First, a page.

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How Fructose Makes You Insatiable and What it Means For Your Health

Ever noticed how after you ate that tiny piece of chocolate, you ended up demolishing the whole pack? It’s not in your head – fructose makes you insatiable. Find out why it stokes the flames of your appetite and what you can do about it.

Researchers have found that fructose dysregulates our hunger signals by messing up our brain’s appetite regulation system. Unlike healthy fats and fibre, a Yale study found that fructose is more likely to stimulate your appetite, rather than satisfy it. While glucose was able to curb hunger, fructose had the opposite effect. The result? We end up in a cycle of increased hunger, sugar cravings and excess consumption of sugary foods.

Why this is a problem.

Eating fructose in excess leads not only to weight gain, but also a host of dangerous diseases. The liver takes on the burden of our fructose intake, and too much of this stuff can cause a fatty liver, resulting in increased risk for metabolic conditions like diabetes and heart disease, along with autoimmune conditions and hypertension. Take a look at a few of the ailments fructose can burden you with:


Affecting 1.9 billion people, obesity is a rapidly growing public health crisis with a deceptively sweet substance at the heart of the problem – sugar. With studies finding a link between obesity and excessive fructose intake, it’s no surprise that rates have tripled since 1975 when considering how much sugar is being added into our food sources – from yoghurt to muesli bars, even the so-called ‘health foods’ aren’t safe.

Type 2 diabetes.

Aussies consume around 15 teaspoons of added sugar each day, and that’s over double the recommended amount for women. Here’s where the problem lies – excess sugar intake can lead to insulin resistance; the precursor to type 2 diabetes. The increasing amount of added sugar in commercial products has seen a sharp jump in cases of diabetes, according to research.

While you'll find fructose in a wide range of foods, from confectionery to fruit and processed goods, it takes a far greater toll on the body when it's separated from fibre. That's what makes high-fructose corn syrup and other additives so dangerous when it comes to obesity.

Liver disease.

Afflicting around 25% of the population, non-alcoholic fatty liver disease is one of the major health conditions associated with excess sugar consumption. You might be surprised to learn that those of you who stay sober can still be affected by liver disease – in fact, non-alcoholic fatty liver disease is predicted to projected to become the leading cause of cirrhosis within the decade.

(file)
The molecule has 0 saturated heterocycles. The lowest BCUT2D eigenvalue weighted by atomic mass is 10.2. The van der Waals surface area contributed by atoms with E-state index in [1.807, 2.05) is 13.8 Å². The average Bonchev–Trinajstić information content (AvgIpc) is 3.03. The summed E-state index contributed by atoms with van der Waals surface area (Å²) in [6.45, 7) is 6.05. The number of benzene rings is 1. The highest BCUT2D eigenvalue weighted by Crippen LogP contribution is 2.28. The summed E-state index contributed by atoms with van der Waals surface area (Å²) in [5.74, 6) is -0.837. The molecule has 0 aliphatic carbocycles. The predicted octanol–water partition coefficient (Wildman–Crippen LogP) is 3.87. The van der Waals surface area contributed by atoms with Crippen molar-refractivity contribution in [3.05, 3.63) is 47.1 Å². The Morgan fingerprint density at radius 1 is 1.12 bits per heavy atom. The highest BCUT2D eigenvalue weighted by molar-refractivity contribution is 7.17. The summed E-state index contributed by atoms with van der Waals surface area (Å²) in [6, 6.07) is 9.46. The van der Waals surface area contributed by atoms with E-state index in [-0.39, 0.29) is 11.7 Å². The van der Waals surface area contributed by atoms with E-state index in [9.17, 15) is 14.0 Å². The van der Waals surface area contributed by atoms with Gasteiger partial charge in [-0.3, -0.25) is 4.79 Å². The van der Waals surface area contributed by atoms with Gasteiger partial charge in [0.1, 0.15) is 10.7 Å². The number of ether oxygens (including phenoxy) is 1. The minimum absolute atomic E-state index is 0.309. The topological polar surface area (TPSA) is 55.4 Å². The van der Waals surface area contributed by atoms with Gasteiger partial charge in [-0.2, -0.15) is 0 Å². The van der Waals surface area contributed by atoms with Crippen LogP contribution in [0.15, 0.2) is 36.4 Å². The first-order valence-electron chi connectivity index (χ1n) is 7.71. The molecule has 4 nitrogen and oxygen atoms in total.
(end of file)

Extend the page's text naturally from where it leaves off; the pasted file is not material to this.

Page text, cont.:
Mental health conditions.

Studies have shown rates of depression are greater in those who eat a high-sugar diet and another study shows anxiety is reported in higher numbers in people over 60 who consume sugar in excess. One study found people who drank 2 soft drinks a day had stress hormone levels 22% higher than those who did not, showing a scary link between increased stress and sugar.

This sweet substance disrupts countless body functions, with many sugar addicts able to attest to the fact that the mental health effects can be debilitating. But there is something you can do for your health – both mental and physical.

What you can do about it.

So, just ditch fructose and it’s all solved, right? Well, it’s not that simple. Kicking a sugar habit can be a sizeable challenge when factoring in the effect sugar has on the brain. Studies show sugar triggers our brain’s reward system and provokes a stronger reward response than cocaine. This is because it causes the release of dopamine in the brain, triggering our reward-system. It’s no wonder the cookie monster is always fervently munching through a bag of cookies. Many of us face the same temptations as we end up locked in a cycle of dopamine-seeking eating habits, and when we attempt to cut this addictive stuff out of our diets, withdrawal symptoms set in. These include:

  1. Headaches and fatigue.
  2. Mood swings and irritability.
  3. Anxiety.
  4. Muscle pain.
  5. Intense cravings for sugary foods.

That’s why it pays to have a support system rallying behind you and a toolkit of handy craving-management techniques at your disposal – this is where we come in.

We’re hosting the 8-Week Program to help people ditch their clingy sugar habits and take their health back into their own hands. With nutritious recipes, meal plans and exclusive content from our team of health experts, we’ll guide you every step of the way. Sound good? Don’t wait – JOIN NOW!

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